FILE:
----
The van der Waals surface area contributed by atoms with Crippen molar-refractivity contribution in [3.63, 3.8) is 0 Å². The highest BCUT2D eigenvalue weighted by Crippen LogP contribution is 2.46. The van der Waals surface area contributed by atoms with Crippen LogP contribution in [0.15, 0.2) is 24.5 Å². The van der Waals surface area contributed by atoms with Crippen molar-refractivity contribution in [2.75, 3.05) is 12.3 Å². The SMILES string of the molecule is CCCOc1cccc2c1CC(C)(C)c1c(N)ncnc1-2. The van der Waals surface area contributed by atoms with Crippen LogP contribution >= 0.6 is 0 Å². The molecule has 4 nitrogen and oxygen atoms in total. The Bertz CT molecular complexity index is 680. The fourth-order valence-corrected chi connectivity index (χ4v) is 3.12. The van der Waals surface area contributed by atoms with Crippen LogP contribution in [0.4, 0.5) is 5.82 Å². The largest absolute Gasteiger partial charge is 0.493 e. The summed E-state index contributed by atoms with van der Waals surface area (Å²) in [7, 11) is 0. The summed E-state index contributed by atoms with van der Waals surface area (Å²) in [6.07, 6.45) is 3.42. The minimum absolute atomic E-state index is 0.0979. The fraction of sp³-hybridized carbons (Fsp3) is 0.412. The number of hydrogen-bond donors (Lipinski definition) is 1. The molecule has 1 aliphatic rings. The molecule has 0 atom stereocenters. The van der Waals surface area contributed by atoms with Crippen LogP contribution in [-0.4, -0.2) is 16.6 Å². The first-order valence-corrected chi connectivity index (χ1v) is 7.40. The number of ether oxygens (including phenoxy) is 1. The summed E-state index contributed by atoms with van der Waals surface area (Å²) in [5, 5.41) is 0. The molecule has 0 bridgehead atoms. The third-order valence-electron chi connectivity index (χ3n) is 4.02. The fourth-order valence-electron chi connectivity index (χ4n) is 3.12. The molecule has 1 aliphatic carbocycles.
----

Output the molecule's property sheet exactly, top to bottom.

The van der Waals surface area contributed by atoms with Crippen molar-refractivity contribution in [3.63, 3.8) is 0 Å². The highest BCUT2D eigenvalue weighted by Crippen LogP contribution is 2.46. The van der Waals surface area contributed by atoms with Crippen LogP contribution in [0.15, 0.2) is 24.5 Å². The van der Waals surface area contributed by atoms with Crippen molar-refractivity contribution in [2.75, 3.05) is 12.3 Å². The SMILES string of the molecule is CCCOc1cccc2c1CC(C)(C)c1c(N)ncnc1-2. The van der Waals surface area contributed by atoms with Crippen LogP contribution >= 0.6 is 0 Å². The molecule has 4 nitrogen and oxygen atoms in total. The Bertz CT molecular complexity index is 680. The fourth-order valence-corrected chi connectivity index (χ4v) is 3.12. The van der Waals surface area contributed by atoms with Crippen LogP contribution in [0.4, 0.5) is 5.82 Å². The largest absolute Gasteiger partial charge is 0.493 e. The summed E-state index contributed by atoms with van der Waals surface area (Å²) in [7, 11) is 0. The summed E-state index contributed by atoms with van der Waals surface area (Å²) in [6.07, 6.45) is 3.42. The minimum absolute atomic E-state index is 0.0979. The fraction of sp³-hybridized carbons (Fsp3) is 0.412. The number of hydrogen-bond donors (Lipinski definition) is 1. The molecule has 1 aliphatic rings. The molecule has 0 atom stereocenters. The van der Waals surface area contributed by atoms with Crippen LogP contribution in [-0.4, -0.2) is 16.6 Å². The first-order valence-corrected chi connectivity index (χ1v) is 7.40. The number of ether oxygens (including phenoxy) is 1. The summed E-state index contributed by atoms with van der Waals surface area (Å²) in [5, 5.41) is 0. The molecule has 0 bridgehead atoms. The third-order valence-electron chi connectivity index (χ3n) is 4.02. The fourth-order valence-electron chi connectivity index (χ4n) is 3.12. The molecule has 1 aliphatic carbocycles.